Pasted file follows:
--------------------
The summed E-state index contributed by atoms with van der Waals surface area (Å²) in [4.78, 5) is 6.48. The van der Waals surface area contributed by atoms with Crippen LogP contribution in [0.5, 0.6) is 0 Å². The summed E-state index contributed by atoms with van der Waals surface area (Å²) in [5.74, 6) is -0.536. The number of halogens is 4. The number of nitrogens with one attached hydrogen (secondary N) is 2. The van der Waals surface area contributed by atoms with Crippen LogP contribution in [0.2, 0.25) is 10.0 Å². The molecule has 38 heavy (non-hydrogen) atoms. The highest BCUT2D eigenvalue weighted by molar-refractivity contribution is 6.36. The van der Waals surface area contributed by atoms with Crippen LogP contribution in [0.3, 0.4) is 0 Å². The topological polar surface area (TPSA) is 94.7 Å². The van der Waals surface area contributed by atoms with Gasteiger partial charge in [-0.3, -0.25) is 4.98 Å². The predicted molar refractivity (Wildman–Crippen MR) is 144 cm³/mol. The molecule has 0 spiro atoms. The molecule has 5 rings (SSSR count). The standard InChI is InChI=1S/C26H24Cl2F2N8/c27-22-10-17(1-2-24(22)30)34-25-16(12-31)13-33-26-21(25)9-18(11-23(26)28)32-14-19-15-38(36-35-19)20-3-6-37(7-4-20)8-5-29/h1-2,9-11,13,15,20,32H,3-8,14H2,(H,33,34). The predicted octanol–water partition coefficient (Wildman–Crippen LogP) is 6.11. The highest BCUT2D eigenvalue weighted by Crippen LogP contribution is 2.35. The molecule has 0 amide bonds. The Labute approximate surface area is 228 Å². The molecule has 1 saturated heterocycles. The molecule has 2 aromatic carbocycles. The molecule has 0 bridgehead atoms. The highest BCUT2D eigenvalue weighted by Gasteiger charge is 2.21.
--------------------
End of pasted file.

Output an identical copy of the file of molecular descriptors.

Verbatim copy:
The summed E-state index contributed by atoms with van der Waals surface area (Å²) in [4.78, 5) is 6.48. The van der Waals surface area contributed by atoms with Crippen LogP contribution in [0.5, 0.6) is 0 Å². The summed E-state index contributed by atoms with van der Waals surface area (Å²) in [5.74, 6) is -0.536. The number of halogens is 4. The number of nitrogens with one attached hydrogen (secondary N) is 2. The van der Waals surface area contributed by atoms with Crippen LogP contribution in [0.2, 0.25) is 10.0 Å². The molecule has 38 heavy (non-hydrogen) atoms. The highest BCUT2D eigenvalue weighted by molar-refractivity contribution is 6.36. The van der Waals surface area contributed by atoms with Crippen LogP contribution in [0.3, 0.4) is 0 Å². The topological polar surface area (TPSA) is 94.7 Å². The van der Waals surface area contributed by atoms with Gasteiger partial charge in [-0.3, -0.25) is 4.98 Å². The predicted molar refractivity (Wildman–Crippen MR) is 144 cm³/mol. The molecule has 0 spiro atoms. The molecule has 5 rings (SSSR count). The standard InChI is InChI=1S/C26H24Cl2F2N8/c27-22-10-17(1-2-24(22)30)34-25-16(12-31)13-33-26-21(25)9-18(11-23(26)28)32-14-19-15-38(36-35-19)20-3-6-37(7-4-20)8-5-29/h1-2,9-11,13,15,20,32H,3-8,14H2,(H,33,34). The predicted octanol–water partition coefficient (Wildman–Crippen LogP) is 6.11. The highest BCUT2D eigenvalue weighted by Crippen LogP contribution is 2.35. The molecule has 0 amide bonds. The Labute approximate surface area is 228 Å². The molecule has 1 saturated heterocycles. The molecule has 2 aromatic carbocycles. The molecule has 0 bridgehead atoms. The highest BCUT2D eigenvalue weighted by Gasteiger charge is 2.21.